Our English Classes

A blog for Maribel's students at EOI and CEP Granada

Archive for the ‘22. stranger than fiction’ Category

Seven tips from Roald Dahl

Posted by maribel on 25/04/2017

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The Wonderful Story of Henry Sugar and Six More features a short extract called Lucky Break, in which Roald Dahl explains how he came to be a writer. It also includes seven tips from Roald on the qualities he thought necessary to anyone wanting to make a living out of writing fiction. They were:

  1. “You should have a lively imagination.”
  2. “You should be able to write well. By that I mean you should be able to make a scene come alive in the reader’s mind. Not everybody has this ability. It is a gift and you either have it or you don’t.”
  3. “You must have stamina. In other words, you must be able to stick to what you are doing and never give up, for hour after hour, day after day, week after week and month after month.”
  4. “You must be a perfectionist. That means you must never be satisfied with what you have written until you have rewritten it again and again, making it as good as you possibly can.”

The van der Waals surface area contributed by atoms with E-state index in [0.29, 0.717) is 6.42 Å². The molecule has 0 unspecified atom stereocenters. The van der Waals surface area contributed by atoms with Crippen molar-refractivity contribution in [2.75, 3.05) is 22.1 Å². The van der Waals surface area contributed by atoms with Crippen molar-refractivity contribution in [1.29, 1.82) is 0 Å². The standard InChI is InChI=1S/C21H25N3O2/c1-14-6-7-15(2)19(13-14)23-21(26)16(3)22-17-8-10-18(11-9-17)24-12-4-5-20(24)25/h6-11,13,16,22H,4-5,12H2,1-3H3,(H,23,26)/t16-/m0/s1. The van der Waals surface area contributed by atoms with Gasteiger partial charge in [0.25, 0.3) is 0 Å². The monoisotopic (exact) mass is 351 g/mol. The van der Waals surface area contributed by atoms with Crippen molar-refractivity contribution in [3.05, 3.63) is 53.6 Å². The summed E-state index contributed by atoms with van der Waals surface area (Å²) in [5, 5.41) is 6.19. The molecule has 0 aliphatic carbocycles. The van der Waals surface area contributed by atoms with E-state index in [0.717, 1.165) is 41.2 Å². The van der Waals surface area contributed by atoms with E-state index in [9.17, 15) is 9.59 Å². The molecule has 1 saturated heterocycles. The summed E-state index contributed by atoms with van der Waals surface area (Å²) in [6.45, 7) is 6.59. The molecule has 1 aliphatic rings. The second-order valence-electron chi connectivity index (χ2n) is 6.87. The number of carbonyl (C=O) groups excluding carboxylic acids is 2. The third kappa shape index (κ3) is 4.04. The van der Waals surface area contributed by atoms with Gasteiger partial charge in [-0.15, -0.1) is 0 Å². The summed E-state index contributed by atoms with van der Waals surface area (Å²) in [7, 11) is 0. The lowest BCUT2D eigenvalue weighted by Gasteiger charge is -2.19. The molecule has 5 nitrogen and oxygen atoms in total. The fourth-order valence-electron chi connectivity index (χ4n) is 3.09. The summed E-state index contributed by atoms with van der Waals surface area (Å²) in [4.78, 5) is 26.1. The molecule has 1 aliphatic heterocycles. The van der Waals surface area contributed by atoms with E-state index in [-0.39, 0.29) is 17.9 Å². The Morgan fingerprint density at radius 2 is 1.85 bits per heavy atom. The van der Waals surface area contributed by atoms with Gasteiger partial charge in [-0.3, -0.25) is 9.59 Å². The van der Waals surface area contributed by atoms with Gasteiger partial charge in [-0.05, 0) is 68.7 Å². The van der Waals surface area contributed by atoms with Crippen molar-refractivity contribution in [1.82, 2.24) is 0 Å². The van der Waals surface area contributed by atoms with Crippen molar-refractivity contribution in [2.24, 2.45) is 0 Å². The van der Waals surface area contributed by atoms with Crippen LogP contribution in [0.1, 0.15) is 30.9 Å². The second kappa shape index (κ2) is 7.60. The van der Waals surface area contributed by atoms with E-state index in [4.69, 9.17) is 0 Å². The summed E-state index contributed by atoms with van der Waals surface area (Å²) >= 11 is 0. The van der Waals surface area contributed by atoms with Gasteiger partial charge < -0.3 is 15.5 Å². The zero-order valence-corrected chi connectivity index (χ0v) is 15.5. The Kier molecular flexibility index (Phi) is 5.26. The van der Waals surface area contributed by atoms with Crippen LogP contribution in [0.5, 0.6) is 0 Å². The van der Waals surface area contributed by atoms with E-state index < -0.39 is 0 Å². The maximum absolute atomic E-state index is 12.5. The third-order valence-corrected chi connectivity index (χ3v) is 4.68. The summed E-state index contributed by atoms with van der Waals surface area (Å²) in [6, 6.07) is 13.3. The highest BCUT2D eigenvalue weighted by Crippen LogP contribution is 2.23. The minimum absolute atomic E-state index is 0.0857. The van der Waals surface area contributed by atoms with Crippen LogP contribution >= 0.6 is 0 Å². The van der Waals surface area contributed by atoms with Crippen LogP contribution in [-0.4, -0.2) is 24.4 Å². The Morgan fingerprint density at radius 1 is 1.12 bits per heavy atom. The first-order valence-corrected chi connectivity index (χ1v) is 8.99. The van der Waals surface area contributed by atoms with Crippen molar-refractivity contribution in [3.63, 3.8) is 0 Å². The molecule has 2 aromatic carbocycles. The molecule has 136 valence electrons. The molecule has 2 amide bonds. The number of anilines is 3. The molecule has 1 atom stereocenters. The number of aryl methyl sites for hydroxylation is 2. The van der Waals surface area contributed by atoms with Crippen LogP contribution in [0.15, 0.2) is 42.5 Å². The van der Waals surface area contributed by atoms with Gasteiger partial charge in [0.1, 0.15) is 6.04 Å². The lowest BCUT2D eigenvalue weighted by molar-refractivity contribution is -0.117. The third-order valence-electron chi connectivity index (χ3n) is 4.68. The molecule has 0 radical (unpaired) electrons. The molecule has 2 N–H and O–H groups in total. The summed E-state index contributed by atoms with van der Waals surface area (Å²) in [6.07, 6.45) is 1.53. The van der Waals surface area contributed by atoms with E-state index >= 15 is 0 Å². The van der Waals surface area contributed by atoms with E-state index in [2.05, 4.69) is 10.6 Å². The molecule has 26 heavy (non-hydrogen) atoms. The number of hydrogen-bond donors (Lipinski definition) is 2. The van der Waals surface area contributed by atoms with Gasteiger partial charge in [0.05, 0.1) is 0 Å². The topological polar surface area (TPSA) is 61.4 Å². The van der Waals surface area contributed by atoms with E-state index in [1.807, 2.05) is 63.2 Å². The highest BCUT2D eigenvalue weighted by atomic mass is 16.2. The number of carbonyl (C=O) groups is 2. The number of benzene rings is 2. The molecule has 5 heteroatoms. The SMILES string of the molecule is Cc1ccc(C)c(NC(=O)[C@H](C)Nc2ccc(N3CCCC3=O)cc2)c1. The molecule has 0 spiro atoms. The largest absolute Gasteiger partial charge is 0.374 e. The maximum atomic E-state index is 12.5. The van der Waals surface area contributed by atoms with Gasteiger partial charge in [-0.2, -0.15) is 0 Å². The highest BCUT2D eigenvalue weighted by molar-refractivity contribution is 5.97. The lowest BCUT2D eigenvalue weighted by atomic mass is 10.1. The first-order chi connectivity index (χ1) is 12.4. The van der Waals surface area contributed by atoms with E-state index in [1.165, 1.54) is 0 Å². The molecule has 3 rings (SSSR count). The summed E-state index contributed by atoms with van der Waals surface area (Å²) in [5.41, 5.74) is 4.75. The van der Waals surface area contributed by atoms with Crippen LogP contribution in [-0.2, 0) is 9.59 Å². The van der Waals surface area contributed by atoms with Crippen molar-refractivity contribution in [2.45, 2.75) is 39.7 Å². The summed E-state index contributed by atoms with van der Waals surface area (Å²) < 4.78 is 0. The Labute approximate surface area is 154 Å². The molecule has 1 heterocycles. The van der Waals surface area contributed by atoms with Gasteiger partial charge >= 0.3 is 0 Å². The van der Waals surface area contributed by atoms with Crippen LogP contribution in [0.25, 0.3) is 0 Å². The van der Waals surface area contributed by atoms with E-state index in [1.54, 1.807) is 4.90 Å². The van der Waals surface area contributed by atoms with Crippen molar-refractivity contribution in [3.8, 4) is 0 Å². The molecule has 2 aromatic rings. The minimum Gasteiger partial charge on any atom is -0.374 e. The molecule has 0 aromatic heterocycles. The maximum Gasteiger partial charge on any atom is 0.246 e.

5. “You must have strong self-discipline. You are working alone. No one is employing you. No one is around to give you the sack if you don’t turn up for work, or to tick you off if you start slacking.”
  6. “It helps a lot if you have a keen sense of humour. This is not essential when writing for grown-ups, but for children, it’s vital.”
  7. “You must have a degree of humility. The writer who thinks that his work is marvellous is heading for trouble.”

Source: http://www.roalddahl.com/create-and-learn/write/roald-dahl-on-writing

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What Klee Was Doing In March 1916

Posted by maribel on 14/11/2016

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Paul Klee was a prolific Swiss and German artist best known for his large body of work, influenced by cubism, expressionism and surrealism. He was a natural draftsman who experimented with and eventually deeply explored color theory. His works reflect his dry humor and his sometimes childlike perspective, his personal moods and beliefs, and also his musicality. Klee taught art in Germany until 1933, when the National Socialists declared his work indecent. The Klee family ed to Switzerland, where Paul Klee died on June 29, 1940.

Donald Barthelme’s “Engineer-Private Paul Klee Misplaces an Aircraft between Milbertshofen and Cambrai, March 1916”

The Diaries of Paul Klee, March 1916

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